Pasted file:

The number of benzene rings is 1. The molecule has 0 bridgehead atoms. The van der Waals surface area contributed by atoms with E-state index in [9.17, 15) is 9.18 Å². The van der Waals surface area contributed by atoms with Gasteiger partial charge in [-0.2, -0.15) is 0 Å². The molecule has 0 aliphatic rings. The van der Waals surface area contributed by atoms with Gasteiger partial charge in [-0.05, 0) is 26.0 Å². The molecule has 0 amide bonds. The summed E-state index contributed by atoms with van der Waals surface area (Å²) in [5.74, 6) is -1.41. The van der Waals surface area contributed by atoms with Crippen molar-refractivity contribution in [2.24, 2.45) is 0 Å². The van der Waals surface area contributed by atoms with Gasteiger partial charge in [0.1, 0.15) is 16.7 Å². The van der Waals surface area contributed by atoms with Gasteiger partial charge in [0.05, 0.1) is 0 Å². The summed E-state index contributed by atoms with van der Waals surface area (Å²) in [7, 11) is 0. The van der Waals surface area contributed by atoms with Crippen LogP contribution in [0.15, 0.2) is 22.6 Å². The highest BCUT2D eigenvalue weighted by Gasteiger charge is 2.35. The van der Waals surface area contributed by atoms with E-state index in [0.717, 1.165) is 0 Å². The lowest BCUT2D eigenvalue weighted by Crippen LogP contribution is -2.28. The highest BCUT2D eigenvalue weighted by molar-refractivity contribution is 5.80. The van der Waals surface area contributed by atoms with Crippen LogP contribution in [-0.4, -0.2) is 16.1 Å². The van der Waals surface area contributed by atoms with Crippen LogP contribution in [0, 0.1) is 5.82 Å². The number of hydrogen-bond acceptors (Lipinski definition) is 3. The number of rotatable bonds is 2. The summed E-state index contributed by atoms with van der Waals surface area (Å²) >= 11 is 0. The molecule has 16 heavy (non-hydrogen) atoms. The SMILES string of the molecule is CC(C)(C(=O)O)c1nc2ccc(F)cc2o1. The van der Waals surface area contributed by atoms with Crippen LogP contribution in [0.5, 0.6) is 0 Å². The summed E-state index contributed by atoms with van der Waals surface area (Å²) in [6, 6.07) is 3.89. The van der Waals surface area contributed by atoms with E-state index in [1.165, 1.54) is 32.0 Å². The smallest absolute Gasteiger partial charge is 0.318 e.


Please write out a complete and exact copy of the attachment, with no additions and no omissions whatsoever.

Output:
The number of benzene rings is 1. The molecule has 0 bridgehead atoms. The van der Waals surface area contributed by atoms with E-state index in [9.17, 15) is 9.18 Å². The van der Waals surface area contributed by atoms with Gasteiger partial charge in [-0.2, -0.15) is 0 Å². The molecule has 0 aliphatic rings. The van der Waals surface area contributed by atoms with Gasteiger partial charge in [-0.05, 0) is 26.0 Å². The molecule has 0 amide bonds. The summed E-state index contributed by atoms with van der Waals surface area (Å²) in [5.74, 6) is -1.41. The van der Waals surface area contributed by atoms with Crippen molar-refractivity contribution in [2.24, 2.45) is 0 Å². The van der Waals surface area contributed by atoms with Gasteiger partial charge in [0.1, 0.15) is 16.7 Å². The van der Waals surface area contributed by atoms with Gasteiger partial charge in [0.05, 0.1) is 0 Å². The summed E-state index contributed by atoms with van der Waals surface area (Å²) in [7, 11) is 0. The van der Waals surface area contributed by atoms with Crippen LogP contribution in [0.15, 0.2) is 22.6 Å². The highest BCUT2D eigenvalue weighted by Gasteiger charge is 2.35. The van der Waals surface area contributed by atoms with E-state index in [0.717, 1.165) is 0 Å². The lowest BCUT2D eigenvalue weighted by Crippen LogP contribution is -2.28. The highest BCUT2D eigenvalue weighted by molar-refractivity contribution is 5.80. The van der Waals surface area contributed by atoms with Crippen LogP contribution in [-0.4, -0.2) is 16.1 Å². The van der Waals surface area contributed by atoms with Crippen LogP contribution in [0, 0.1) is 5.82 Å². The number of hydrogen-bond acceptors (Lipinski definition) is 3. The number of rotatable bonds is 2. The summed E-state index contributed by atoms with van der Waals surface area (Å²) >= 11 is 0. The molecule has 16 heavy (non-hydrogen) atoms. The SMILES string of the molecule is CC(C)(C(=O)O)c1nc2ccc(F)cc2o1. The van der Waals surface area contributed by atoms with Crippen LogP contribution in [0.5, 0.6) is 0 Å². The summed E-state index contributed by atoms with van der Waals surface area (Å²) in [6, 6.07) is 3.89. The van der Waals surface area contributed by atoms with E-state index in [1.165, 1.54) is 32.0 Å². The smallest absolute Gasteiger partial charge is 0.318 e.